My child came out as transgender and our lives changed forever
A deeply personal account of one family’s journey to acceptance
My daughter was a happy child. She was a tennis player on the state circuit, got good grades and was popular in school. But when puberty hit, she became a different person — her grades dropped and she stopped playing tennis. She started wearing more unisex clothes and even cut her own hair, in her bathroom. I don’t know how she managed that.
We’d always been close but this change cause a minor strain in our relationship. We were arguing constantly about her grades and rebellious behaviour. She was withdrawn and aggressive, spending hours in her room listening to music, slipping into what I thought was depression. Based on her physical transformation, I began to wonder if she was a lesbian. Growing up, our exposure to the LGBTQIA+ community was zilch.
During one of our altercations when she was 13, I told her it was okay if she was a lesbian, and to stay focused on building her future by studying well. I gave her examples of Jodi Foster, Ellen Degeneres, Martina Navratilova — I was patting myself on the back for being a progressive parent — and she told me, ‘Dad, I am not a girl who likes a girl, I am a boy who likes a girl, so stop the lesbian stuff with me’.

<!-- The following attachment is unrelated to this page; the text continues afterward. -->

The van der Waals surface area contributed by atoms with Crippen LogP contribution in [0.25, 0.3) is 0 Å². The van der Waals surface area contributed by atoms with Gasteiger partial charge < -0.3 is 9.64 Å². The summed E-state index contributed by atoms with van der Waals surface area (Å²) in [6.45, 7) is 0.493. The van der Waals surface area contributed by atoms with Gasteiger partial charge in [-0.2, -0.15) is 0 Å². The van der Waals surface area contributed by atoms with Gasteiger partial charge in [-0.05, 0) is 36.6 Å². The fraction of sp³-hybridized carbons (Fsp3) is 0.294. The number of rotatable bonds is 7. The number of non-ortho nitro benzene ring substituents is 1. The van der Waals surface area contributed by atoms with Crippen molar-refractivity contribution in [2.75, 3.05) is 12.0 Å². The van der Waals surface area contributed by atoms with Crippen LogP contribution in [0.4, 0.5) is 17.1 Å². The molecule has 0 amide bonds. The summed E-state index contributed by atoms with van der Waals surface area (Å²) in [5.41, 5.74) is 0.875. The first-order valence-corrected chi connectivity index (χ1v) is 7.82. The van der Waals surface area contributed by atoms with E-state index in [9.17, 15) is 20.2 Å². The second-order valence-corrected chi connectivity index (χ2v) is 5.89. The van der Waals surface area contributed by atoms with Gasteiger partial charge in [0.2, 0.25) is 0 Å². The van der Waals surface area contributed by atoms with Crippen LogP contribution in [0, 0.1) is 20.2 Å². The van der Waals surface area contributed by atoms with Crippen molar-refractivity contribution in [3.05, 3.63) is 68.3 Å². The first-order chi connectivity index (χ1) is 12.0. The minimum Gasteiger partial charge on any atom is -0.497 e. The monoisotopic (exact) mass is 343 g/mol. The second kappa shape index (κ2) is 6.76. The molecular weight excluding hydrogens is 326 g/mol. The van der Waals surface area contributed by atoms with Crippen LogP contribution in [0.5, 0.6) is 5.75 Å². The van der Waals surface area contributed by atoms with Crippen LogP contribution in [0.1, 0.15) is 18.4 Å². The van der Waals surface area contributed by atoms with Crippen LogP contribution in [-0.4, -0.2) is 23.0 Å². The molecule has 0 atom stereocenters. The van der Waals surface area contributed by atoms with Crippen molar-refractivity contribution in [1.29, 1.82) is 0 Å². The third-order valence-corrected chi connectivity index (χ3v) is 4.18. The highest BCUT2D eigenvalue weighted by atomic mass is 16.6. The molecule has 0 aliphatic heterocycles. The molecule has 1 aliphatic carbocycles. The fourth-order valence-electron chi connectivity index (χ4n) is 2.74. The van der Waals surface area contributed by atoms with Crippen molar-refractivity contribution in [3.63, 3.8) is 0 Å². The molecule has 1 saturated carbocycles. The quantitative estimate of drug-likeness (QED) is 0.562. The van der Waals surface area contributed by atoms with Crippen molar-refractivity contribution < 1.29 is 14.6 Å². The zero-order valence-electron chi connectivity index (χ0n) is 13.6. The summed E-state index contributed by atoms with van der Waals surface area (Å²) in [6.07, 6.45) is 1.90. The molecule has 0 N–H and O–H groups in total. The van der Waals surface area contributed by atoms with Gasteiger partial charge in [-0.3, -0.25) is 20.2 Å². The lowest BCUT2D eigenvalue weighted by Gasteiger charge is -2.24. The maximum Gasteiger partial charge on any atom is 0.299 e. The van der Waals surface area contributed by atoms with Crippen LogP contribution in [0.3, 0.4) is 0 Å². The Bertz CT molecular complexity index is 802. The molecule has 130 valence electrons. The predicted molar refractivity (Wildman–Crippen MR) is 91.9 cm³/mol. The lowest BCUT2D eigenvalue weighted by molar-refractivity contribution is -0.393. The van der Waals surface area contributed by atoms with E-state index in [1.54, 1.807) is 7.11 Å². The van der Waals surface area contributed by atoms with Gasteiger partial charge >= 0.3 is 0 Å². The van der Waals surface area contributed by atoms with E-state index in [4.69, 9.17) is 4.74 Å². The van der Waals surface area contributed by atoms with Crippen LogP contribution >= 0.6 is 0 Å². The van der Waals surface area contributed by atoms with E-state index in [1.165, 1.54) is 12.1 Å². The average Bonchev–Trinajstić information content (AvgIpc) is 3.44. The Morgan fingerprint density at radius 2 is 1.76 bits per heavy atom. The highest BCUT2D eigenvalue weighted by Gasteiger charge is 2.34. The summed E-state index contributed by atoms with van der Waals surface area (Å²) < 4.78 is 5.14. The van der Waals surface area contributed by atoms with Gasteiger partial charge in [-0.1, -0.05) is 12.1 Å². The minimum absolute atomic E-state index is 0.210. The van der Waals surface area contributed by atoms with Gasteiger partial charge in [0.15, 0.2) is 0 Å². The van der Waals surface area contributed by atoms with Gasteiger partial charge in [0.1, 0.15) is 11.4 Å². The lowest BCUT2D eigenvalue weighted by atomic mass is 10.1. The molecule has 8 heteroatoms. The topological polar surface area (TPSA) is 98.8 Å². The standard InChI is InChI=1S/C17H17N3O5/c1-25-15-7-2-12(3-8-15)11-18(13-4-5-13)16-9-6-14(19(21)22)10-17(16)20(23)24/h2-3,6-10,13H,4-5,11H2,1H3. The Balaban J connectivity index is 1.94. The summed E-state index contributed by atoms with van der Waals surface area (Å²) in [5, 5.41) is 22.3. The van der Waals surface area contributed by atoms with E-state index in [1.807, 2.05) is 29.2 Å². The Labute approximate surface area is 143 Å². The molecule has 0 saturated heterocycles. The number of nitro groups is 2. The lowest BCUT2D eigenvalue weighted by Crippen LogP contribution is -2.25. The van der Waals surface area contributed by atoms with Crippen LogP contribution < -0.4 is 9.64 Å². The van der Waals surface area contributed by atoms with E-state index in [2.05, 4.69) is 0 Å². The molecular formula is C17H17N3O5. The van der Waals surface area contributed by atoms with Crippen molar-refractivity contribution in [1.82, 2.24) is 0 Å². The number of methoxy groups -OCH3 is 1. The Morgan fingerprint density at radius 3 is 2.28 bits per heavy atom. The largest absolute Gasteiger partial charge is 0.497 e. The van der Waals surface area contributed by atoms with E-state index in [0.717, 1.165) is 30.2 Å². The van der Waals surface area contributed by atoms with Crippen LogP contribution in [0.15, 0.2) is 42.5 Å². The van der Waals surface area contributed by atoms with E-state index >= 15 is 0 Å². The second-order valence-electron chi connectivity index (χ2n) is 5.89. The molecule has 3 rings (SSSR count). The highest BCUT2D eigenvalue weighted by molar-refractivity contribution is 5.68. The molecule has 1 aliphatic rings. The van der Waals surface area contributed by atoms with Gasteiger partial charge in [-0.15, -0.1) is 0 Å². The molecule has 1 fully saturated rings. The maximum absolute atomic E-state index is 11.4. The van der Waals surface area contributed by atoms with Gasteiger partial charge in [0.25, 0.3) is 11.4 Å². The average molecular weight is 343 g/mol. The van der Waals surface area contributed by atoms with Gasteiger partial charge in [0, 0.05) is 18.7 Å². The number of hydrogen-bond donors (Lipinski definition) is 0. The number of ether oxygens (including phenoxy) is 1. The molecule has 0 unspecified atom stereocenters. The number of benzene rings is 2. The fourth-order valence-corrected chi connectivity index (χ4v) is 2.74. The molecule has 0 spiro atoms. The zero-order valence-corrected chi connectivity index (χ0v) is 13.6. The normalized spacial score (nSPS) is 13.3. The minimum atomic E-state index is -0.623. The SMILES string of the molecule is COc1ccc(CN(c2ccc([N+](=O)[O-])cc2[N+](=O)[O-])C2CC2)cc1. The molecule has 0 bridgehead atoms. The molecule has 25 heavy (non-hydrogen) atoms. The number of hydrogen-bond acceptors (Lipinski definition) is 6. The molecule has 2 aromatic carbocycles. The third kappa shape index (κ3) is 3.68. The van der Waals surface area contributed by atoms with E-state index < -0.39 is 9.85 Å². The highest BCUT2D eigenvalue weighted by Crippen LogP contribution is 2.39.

I had no idea how to react or any idea about the transgender community, except a little awareness about the Hijra community.
We sent her to the US, hoping a change of scene would help her. She continued to be withdrawn, wearing baggy clothes and putting on a lot of weight. She was so quiet — a complete turnaround from the happy, vibrant child she used to be.
When she was 17, I chanced upon an article that changed our lives forever. ‘Transboy: biological identity – female, gender identity – male’. I immediately Skyped her and said, ‘I know what the issue is’, and she replied ‘Dad. that’s what I have been trying to tell you’.
The child knows early on that they are trapped in the wrong body. Mine was three, having a meltdown, when she asked, “Why am I born a girl?”. We thought it was just a tantrum, like ‘I want to wear jeans’ or ‘I want to cut my hair, like the boys’.
It’s harder for trans women, because if they’re assigned male at birth, and start to wear what’s considered ‘female’ clothing, they stick out like a sore thumb. No one questions a girl when she’s a kid and wearing jeans and shirts — you just think she’s a tomboy. The trouble starts at puberty when breasts start developing and hormones are all over the place.
It’s like, ‘I’m a male but I’m developing breasts, getting my period…’. A lot of transgender kids tend to put on weight so they can mask their curves.
My wife and I came to terms with it quickly — we had no time to dissect it or ask ‘why us?’. The focus was on what to do next for the child.
In order to start the gender change process, you have to be evaluated by two separate psychiatrists to ensure that this is just not a psychological issue and actually a gender identity disorder. The child has to live for a year in the gender they are born in. Eventually after getting the green signal from the medical fraternity, my child began receiving a testosterone shot every month, under the guidance of a endocrinologist.